Dutch lawmaker releases anti-Koran film

Reactions to "Fitna," which sets Koran verses against images of terror attacks, thus far mild.

dutch koran film 22488 (photo credit:)
dutch koran film 22488
(photo credit: )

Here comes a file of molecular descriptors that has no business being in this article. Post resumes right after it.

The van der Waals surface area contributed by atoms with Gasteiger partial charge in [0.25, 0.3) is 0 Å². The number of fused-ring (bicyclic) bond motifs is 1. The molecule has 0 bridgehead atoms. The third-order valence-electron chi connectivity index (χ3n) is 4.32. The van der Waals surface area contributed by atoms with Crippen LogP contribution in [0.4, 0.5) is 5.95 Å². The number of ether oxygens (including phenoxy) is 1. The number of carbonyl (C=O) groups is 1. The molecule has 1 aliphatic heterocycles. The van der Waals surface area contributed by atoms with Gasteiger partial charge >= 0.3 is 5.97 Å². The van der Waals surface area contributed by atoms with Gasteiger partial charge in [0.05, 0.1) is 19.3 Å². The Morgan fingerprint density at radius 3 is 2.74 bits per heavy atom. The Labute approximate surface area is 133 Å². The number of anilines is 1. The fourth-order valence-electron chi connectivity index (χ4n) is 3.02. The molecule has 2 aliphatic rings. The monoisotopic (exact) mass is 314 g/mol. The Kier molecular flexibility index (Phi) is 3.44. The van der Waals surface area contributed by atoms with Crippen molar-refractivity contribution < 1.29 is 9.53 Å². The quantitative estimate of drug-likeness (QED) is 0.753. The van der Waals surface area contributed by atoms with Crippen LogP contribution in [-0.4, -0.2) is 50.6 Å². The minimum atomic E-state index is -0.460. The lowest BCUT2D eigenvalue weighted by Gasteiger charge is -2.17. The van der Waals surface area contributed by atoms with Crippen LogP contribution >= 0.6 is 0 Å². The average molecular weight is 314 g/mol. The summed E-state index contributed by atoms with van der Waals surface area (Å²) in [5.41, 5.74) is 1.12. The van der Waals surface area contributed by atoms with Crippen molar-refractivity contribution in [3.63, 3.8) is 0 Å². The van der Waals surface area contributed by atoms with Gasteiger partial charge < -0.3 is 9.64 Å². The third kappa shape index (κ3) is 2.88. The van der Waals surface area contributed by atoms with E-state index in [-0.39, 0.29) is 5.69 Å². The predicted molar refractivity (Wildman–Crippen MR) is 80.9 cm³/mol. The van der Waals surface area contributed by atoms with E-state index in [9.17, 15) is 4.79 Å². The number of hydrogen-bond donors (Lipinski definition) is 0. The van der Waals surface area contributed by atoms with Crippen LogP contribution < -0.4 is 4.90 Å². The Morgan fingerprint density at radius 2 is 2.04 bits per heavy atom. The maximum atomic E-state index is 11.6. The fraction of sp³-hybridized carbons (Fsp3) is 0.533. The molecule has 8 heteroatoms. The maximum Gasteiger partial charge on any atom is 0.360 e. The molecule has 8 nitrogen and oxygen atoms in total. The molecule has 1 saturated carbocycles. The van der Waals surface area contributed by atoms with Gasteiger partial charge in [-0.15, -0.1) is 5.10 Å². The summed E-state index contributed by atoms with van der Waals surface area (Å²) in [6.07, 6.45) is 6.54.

Dutch lawmaker Geert Wilders released a film critical of Islam on Thursday, setting verses of the Koran against a background of images from terrorist attacks. The 15-minute film was posted on a Web site. Shortly afterward Dutch television channels rebroadcast segments of it. The Dutch government had warned Wilders the film could spark violent protests in Islamic countries, like those two years ago after the publication of cartoons of the Prophet Muhammad. "The film equates Islam with violence. We reject this," Prime Minister Jan Peter Balkenende said in a televised reaction. "We...regret that Mr. Wilders has released this film. We believe it serves no other purpose than to cause offense." Initially, Dutch television refused to broadcast it and Wilders had difficulty finding an Internet platform. The film showed statements from radical clerics and cited Koranic verses interspersed with images from attacks, beginning with the September 11, 2001, assault in the United States, the 2004 attack in Spain, and the murder later in 2004 of Dutch filmmaker Theo van Gogh. It began and ended with one of the cartoons portraying Muhammad. Then there came the sound of a page being torn. Subtitles assured the viewer it was a page from a telephone book, because "it's not up to me, but the Muslims to tear the hate-sowing pages out of the Koran." After the release, Wilders told reporters he made the film, called Fitna, because "Islam and the Koran are dangers to the preservation of freedom in the Netherlands in the long term, and I have to warn people of that." "It's five minutes before midnight and this is the last warning as far as I'm concerned," he said. Early reactions to the film from were muted. Yusuf Altuntas, of the Contact Group Muslims and Government, said Wilders "is seeking the limits, but not crossing the line. For Mr. Wilders, this is quite subtle." The film was not as jarring as anticipated, said Maurits Berger, professor of Islam in the West at Leiden University. "It's a series of images and photos, headlines from recent years which we already know," he said. The film told more about Wilders than the Koran, Berger said. "It represents his fear of Islam." The film was released the evening before a Dutch judge was due to hear a petition of a Muslim group seeking an independent review of the film to see whether it violates hate speech laws. The Dutch Islamic Federation was asking the court to impose a fine of $79,000 for every day the film is available to the public. Muhammad Rabbae, chairman of the moderate National Moroccan Council, which appealed for calm in January before the film's release, said he had heard about the film but not yet seen it. "On the one hand, this is less bad than we thought he was going to do," he told The Associated Press. But he also gives the impression the Koran justifies violence, "and that is really wrong." Thousands of Dutch demonstrated Saturday in Amsterdam in a protest intended to show that Wilders does not represent the whole country.